The Age of Innocence is Edith Wharton's sharp view of New York's upper crust in the early 20th century. Newland Archer is recently engaged to the sweet, but sometimes vacant May Welland. The match is utterly perfect and Society rejoices. Cue the wrinkle. Countess Ellen Olenska, May's cousin and Newland's childhood chum, returns from Europe in a dark shadow. The beautiful Ellen has endured a troubled marriage and fled back to a Society that wishes she hadn't. Newland is drawn to her side, first as an ally because of her relation to May, and then as an admirer for her unique spirit and enchanting appeal. The story unfolds as others court the still married countess and Newland wrestles with a shallow devotion to May, a frustrating distaste for the vapid life mapped out for him, and a growing passion for Ellen that endangers everything he has known or trusted.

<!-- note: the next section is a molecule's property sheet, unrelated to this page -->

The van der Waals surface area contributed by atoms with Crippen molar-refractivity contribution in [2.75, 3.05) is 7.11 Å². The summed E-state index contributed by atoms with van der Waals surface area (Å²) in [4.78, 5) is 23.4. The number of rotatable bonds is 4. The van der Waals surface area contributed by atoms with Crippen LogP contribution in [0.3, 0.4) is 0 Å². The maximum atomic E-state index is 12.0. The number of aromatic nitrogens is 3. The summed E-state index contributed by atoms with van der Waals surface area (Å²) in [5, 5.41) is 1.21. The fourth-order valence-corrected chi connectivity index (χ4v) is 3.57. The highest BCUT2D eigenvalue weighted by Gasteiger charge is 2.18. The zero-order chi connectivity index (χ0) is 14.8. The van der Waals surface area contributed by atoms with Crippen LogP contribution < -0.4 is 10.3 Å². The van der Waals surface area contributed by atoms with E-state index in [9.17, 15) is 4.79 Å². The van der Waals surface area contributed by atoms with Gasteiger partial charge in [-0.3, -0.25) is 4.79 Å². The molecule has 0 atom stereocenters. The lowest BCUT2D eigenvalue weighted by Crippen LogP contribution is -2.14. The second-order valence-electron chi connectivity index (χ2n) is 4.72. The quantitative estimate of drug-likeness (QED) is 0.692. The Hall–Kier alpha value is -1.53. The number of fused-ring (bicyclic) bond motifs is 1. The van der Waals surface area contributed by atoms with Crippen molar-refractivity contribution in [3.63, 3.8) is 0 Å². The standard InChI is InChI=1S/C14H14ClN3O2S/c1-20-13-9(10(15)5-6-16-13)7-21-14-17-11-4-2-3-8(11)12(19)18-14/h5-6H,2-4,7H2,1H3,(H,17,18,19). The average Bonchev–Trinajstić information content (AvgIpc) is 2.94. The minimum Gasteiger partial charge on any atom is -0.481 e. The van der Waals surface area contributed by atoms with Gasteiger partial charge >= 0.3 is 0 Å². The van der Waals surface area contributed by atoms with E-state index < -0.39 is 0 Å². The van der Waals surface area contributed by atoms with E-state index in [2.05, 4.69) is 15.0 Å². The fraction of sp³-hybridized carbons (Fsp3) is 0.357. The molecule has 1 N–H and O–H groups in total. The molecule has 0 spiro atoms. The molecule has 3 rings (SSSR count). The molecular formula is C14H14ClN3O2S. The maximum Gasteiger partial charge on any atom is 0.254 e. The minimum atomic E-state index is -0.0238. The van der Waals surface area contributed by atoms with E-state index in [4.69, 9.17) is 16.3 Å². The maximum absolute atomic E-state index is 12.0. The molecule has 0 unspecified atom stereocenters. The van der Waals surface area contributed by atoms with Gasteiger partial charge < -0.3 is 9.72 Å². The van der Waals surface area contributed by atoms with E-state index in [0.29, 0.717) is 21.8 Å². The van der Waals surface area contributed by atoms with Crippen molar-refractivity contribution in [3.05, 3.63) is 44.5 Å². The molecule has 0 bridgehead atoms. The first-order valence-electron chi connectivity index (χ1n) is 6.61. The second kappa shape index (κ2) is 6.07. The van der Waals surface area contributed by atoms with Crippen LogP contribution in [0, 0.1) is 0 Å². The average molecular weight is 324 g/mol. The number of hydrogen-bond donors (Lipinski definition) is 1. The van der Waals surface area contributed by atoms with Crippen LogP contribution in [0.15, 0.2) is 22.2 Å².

Now, doesn't that sound like fun?